Based on the real-life memoirs of David and Nic Sheff, ‘Beautiful Boy’ tells the tragic story of a father and his drug-addicted teenage son, and the strain this puts on their relationship. Supported by two stellar performances, the film is a weighty and emotional ride with a dark truth at its heart.
David and Nic Sheff are played by Steve Carell and Timothée Chalamet, and both of them deliver career high performances. Steve Carell has managed to very well establish himself as a powerful dramatic actor as well as comedian, and Chalamet continues his incredible career, following last year’s ‘Call Me By Your Name’, by delivering another visceral and raw performance as David’s drug-addicted son. Their chemistry as a father and son is utterly believable and is responsible for all of the emotion in the film.
As mentioned, the film is based on two real life memoirs, one by David and one by Nic. Because of this, the film strikes a very strong balance of showing the thoughts of both characters, and never painting either of them as the full hero or the full villain. These are complex people, dealing with impossible situations, and the film very well deals with this fact. It never victimises and instead stays neutral in its judgement, allowing the audience to make their own minds up about the many issues of drug addiction.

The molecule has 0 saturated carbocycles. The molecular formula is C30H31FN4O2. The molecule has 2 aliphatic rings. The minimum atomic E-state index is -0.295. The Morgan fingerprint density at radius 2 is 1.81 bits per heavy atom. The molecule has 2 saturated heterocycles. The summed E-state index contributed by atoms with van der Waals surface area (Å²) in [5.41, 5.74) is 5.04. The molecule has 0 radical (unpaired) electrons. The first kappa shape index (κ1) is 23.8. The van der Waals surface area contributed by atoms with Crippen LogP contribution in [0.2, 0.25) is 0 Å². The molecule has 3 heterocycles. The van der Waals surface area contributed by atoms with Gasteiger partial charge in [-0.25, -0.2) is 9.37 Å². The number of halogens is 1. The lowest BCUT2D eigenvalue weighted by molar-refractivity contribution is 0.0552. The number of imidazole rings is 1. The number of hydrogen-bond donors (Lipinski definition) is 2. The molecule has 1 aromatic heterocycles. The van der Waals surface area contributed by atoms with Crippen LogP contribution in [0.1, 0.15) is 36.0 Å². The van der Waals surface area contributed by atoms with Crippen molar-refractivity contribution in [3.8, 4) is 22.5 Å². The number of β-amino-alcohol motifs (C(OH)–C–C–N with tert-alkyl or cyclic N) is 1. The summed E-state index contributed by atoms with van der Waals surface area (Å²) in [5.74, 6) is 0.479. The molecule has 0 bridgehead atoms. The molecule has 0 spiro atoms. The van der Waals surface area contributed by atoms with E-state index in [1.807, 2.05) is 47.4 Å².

The film is very well shot, using real film cameras and soft-focus lenses to lend a delicate feel to the film (echoing the fragile relationship of the two leads). In parts, the handheld cameras makes it seem like we’re watching a home video, which enhances the emotional family dynamic. Similarly, the films use of flashbacks intercut very well with the main narrative of the film, displaying the parallels of fatherhood through the years. A powerful shot of David carrying his infant son is later referenced when David carries Nic after a heavy overdose.
Though the film is a definite tear jerker, sometimes it does try to become too sentimental. It equally doesn’t have enough confidence in the leads to deliver the powerful performances they are clearly giving. During some of the most powerfully raw scenes, music is played over the top to try and tell the audience what they should be feeling, despite the fact we all clearly know that a teenage boy shooting himself up with crystal meth is a tragic thing.
The film is an emotional ride, with raw performances and a disturbingly true story. The performances are great, and though the film sometimes lacks confidence, it is still very much worth a watch.